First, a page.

I'll leave the realm of composition with a heavy heart, feeling that I have unfinished business. Like m0d/redheat, I might be back after a while. I might not. I'll probably hang around here just because it's something to do whilst I wait a few more weeks for stuff to finish at work and the infrastructure here is great, even if the people aren't. Really, I don't like to frown upon a community that has been so accommodating, but, well, I've never been that happy here, especially recently. It's become a bit of a warzone with some childish bullshit to top it off. Given what I've seen on the boards, it's not really a music community - it's just a community where people happen to write music.

But yeah, I should stop slagging stuff off and go to sleep. I probably haven't done myself any favours, but... I no longer give the slightest damn.

Hell, I'll be surprised if anyone reads this.
DateThursday 01 Jun. 2006 (22:34)

Revelations, challenges :blah:
Hi guys, whilst I was washing the dishes I think I had a revelation of sorts.

First of all, let me get this straight. 95% of the time, I am sick to death of trying to write music. I don't want to do it, and if it ever works, the results are usually shit.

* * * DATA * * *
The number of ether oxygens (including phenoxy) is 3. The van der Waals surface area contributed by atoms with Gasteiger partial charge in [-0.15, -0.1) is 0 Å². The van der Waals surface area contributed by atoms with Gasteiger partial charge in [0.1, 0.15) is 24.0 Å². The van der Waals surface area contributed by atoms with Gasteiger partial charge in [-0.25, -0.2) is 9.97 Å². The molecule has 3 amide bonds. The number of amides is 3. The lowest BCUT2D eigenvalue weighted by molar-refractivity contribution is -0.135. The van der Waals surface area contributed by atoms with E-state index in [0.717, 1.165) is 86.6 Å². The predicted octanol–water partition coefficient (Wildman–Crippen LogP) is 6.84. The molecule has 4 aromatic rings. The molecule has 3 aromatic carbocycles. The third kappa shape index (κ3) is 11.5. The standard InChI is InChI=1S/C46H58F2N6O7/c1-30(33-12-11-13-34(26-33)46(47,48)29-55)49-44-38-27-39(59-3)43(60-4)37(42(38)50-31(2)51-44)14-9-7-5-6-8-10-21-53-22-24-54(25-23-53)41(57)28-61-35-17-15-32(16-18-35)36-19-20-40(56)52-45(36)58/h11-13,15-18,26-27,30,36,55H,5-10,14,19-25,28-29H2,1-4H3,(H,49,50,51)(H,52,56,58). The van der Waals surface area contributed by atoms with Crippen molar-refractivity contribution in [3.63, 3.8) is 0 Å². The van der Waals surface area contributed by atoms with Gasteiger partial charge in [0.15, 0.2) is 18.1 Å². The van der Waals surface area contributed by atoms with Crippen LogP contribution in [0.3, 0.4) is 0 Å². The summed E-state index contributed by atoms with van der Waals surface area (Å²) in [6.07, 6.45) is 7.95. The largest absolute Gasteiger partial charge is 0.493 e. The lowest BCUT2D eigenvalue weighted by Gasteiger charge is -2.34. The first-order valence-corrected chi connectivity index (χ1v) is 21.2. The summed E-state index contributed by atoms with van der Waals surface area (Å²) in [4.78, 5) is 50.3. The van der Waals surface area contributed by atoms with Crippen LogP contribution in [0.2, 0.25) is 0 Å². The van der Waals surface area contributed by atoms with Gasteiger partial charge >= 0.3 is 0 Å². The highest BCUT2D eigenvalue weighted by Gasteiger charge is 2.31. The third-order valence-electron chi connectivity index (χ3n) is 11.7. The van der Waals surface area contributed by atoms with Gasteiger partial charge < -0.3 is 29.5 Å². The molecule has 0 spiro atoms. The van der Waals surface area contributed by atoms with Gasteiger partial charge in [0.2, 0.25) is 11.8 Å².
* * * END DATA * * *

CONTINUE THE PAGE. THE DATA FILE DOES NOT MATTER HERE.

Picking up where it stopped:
Today happens to be inside one of those 5% days. Whilst scrubbing the plates, I managed to make up a good melody with a good impression of how a particular orchestral suite should sound. I want to write this, but if it wasn't for three problems:
1) I've had a new hard-drive recently, and this has entailed the removal of a windows partition. I work with a dual boot system, but unfortunately they are both on the same HD, and I have no spare slots. So, my equipment hasn't been installed yet.
2) These ideas are like dreams; I kept it going until I finished washing up, at which point my mind turned to the next task - I needed a shower. At that point, all memory of that tune that I just summoned out of thin air was gone - just like waking up from a dream.
3) I don't know how to sequence what I want.

Problem 1 is in essence a short term problem. I'll sort it out by the weekend. 2 is also something that is entirely normal. I've been making shit up in my head for years; whilst walking to the bus stop, being in the shower, or doing the dishes, or just staring into space. One thing I don't lack is ideas.

So, that just leaves number 3. But, I hear you cry, "you used to be so good at it!" (I don't mean to sound self important :) . Yeah, thats true, so I'm going to go back to the beginning to explain my problem.